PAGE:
Column: Remember Deir Yassin

For most, Saturday passed with little import. For Palestinians, though, April 9th marks a significant date in our collective memory. Early in the morning, fifty-seven years ago, commandos of the Irgun and Stern gangs attacked Deir Yassin, a village with a peaceful reputation. By noon of that day, over 100 of its inhabitants, half of them women and children, were systematically murdered. Twenty five residents were loaded into trucks and paraded through the Jewish quarter of Jerusalem before meeting a similar fate. The final body count, as reported by the New York Times, was 254.

The ethnic cleansing of Deir Yassin was directed by Menachim Begin, who would become one of numerous Israeli prime ministers with war crimes to their names. It took place over a month before the declaration of the state of Israel and subsequent invasion by surrounding Arab armies. The village was situated outside the area of what was to become the Jewish state under the United Nations plan. In other words, the mass murder was a strictly offensive act intended to conquer more Palestinian land

Vivid reports of the brutality at Deir Yassin quickly spread throughout Palestinian locales. As Jewish terrorist groups continued their rampage across Palestine, Arabs seized with fear of their now notorious sadism fled for their lives at the first sound of their approach. Those who did not escape were either killed or expelled.

Every year, this anniversary has become a day of personal retrospection and examination of my own background. In November 1948, the nascent state of Israel sent one of its two fighter planes to bombard my father’s village, Tarshiha, forcefully expelling its residents to Lebanon. Similarly, five months prior, word of advancing Jewish forces hit my mother’s village, Lubya. Deir Yassin fresh on their mind, all but a few of the villagers fled to Lebanon. Those who remained were never heard from again, though their houses and the entire village were completely defaced.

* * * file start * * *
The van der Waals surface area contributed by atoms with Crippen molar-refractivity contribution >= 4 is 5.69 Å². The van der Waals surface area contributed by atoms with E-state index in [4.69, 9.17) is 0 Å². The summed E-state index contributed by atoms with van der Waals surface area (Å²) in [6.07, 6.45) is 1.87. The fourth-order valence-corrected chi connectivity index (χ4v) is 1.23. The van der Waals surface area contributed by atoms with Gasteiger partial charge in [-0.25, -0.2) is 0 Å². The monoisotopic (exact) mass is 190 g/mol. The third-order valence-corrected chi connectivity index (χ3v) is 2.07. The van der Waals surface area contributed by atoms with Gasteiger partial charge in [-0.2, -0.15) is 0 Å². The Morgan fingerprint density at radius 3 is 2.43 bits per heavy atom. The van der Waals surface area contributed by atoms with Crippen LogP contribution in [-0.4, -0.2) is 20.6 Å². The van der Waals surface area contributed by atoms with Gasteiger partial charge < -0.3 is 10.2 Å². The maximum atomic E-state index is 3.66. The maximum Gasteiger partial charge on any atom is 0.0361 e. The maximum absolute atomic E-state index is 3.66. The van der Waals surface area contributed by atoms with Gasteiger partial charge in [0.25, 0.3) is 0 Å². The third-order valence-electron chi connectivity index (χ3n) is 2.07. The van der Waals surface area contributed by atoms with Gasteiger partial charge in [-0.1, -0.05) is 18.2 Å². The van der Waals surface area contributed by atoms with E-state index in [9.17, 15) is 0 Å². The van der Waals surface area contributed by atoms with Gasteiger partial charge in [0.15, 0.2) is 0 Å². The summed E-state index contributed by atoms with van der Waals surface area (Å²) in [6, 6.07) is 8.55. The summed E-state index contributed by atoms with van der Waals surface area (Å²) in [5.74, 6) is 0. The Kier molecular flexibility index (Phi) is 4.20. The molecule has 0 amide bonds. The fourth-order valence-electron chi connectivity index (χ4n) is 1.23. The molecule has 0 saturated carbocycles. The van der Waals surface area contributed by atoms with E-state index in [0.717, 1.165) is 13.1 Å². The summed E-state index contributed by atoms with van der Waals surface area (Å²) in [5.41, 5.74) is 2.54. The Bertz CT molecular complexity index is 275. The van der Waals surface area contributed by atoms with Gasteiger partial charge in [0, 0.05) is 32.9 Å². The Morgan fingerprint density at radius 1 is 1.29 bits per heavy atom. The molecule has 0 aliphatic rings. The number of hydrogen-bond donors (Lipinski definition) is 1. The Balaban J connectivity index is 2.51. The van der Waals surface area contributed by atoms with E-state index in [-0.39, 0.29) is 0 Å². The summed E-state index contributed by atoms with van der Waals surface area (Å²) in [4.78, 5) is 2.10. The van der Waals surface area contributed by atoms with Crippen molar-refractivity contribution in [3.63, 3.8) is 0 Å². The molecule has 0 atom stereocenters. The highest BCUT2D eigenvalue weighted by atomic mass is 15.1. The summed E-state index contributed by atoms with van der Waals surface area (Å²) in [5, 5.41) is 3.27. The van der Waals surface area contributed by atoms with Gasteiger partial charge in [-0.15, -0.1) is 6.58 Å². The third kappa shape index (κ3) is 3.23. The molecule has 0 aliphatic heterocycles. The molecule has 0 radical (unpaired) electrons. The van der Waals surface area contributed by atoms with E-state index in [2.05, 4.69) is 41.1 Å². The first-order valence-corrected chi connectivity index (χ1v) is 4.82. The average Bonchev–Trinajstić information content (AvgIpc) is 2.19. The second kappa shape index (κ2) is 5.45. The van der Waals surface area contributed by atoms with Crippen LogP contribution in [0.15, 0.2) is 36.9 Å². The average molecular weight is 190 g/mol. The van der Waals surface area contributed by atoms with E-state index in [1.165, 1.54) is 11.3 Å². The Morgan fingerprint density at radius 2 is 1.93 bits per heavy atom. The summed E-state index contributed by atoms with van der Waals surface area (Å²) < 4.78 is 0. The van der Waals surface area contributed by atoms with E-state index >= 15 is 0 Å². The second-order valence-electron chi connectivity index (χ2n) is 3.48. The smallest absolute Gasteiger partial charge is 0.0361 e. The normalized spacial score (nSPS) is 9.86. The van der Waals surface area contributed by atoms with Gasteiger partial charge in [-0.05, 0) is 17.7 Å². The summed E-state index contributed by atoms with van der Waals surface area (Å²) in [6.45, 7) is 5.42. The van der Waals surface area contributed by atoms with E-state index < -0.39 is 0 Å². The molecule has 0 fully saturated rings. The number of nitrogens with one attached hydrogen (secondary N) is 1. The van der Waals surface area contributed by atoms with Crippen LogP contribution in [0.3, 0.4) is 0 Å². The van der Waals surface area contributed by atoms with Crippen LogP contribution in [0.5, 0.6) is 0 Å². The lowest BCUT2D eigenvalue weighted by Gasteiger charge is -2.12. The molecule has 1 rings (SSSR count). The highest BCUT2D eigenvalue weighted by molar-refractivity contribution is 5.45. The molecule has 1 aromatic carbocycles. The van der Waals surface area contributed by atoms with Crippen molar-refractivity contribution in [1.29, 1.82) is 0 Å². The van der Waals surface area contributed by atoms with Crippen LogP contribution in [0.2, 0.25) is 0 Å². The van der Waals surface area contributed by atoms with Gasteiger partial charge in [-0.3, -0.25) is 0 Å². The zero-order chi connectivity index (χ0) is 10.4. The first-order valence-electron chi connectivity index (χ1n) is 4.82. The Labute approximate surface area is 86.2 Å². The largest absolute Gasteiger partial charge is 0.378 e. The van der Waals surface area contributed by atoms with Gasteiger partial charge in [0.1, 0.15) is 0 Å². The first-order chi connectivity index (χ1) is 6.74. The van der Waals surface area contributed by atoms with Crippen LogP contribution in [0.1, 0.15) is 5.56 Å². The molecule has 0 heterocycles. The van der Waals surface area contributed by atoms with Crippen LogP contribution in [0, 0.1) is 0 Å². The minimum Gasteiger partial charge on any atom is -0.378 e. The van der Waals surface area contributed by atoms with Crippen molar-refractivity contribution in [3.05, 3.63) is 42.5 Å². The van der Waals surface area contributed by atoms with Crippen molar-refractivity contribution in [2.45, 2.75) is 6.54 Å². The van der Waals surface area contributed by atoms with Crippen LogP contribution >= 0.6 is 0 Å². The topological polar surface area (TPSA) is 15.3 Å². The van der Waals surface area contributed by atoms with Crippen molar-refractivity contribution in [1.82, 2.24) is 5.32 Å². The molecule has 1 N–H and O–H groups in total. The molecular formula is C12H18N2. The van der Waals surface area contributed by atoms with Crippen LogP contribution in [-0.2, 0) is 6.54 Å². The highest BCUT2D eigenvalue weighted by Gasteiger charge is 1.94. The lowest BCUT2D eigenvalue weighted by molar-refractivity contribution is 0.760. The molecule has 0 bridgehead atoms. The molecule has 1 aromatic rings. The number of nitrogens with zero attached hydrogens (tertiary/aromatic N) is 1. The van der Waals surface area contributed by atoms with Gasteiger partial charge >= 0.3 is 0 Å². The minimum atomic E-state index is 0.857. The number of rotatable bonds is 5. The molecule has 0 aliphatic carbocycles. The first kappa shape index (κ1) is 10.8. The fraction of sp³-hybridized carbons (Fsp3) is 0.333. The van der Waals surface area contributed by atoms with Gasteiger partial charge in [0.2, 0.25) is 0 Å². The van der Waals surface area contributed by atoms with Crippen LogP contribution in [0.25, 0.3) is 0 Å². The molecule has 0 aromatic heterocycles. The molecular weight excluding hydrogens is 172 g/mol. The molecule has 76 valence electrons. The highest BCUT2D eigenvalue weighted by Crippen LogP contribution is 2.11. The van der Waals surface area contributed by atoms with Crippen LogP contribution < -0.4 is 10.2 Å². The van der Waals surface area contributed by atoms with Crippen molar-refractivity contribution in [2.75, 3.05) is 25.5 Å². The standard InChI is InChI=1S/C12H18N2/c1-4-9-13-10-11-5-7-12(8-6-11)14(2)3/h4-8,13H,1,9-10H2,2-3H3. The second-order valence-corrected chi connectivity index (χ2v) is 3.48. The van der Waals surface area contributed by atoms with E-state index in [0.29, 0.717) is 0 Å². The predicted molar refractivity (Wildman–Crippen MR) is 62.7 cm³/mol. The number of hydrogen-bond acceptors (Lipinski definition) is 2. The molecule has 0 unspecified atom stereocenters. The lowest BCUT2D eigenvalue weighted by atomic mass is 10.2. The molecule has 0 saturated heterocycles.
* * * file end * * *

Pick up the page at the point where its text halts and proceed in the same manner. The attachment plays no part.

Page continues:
Expulsion at the hands of Israel has become the common Palestinian narrative. In 1948, the Jewish state came into existence through the depopulation of over 500 Palestinian villages, creating over 750,000 refugees. For Israelis, a Jewish state necessitated such an egregious cost. Previously, Palestine’s Jews, mostly European immigrants escaping persecution, were a small minority of the population owning only 6 percent of the land. Even the UN partition plan could not devise a Jewish state where the majority of land was not Palestinian-owned.

Today, the state of Israel owns 97 percent of the land, almost all of it stolen from the native Palestinians now in Diaspora. The Palestinian villages, many of them now barren, have been wiped off the maps. If one were to travel to Lubya, he would find the vestiges of my grandfather’s house beneath the Lavi forest. Israel manufactured this forest, along with many others, in attempts to erase its crimes and any relics of Palestinian history.

Lubya, and the sites of countless other Palestinian villages, could certainly repatriate its original inhabitants. In fact, 78 percent of Israel’s Jews live on only 15 percent of the land. This means that geography has never been a factor preventing the refugees’ inalienable and codified right to return. More precisely, it is Israel’s unnatural attempt to maintain a Jewish majority that has precipitated this conflict.

Today, the existence of millions of Palestinian refugees not only cuts at the moral implications of Israel, but also illuminates its inherent struggle. That is, the dilemma to maintain a pure ethno-national state on a religiously and ethnically plural territory. Such an endeavor has time and again proven impossible. It failed in South Africa and Israel itself has continuously aggressed since inception due to its “ethnic problem,” the indigenous Palestinians.

Zionism’s flawed calculus is neither permanent nor necessary. Ethnic exclusivity is not requisite for a Jewish homeland. On the contrary, the morality and survival of the Jewish homeland are only tested by the natural confliction of an imposed ethnic superiority. Peace is not possible by disregarding this reality and building walls of separation. These walls represent a persistence of the miscalculation to create Jewish exclusivity through the maximization of lands and the simultaneous minimization of Palestinians under Israeli control. Reconciliation can only emerge with real equality and reversing Israel’s injustices. Coexistence, not separation, is possible and the moral imperative.

-The writer is a second year law student.

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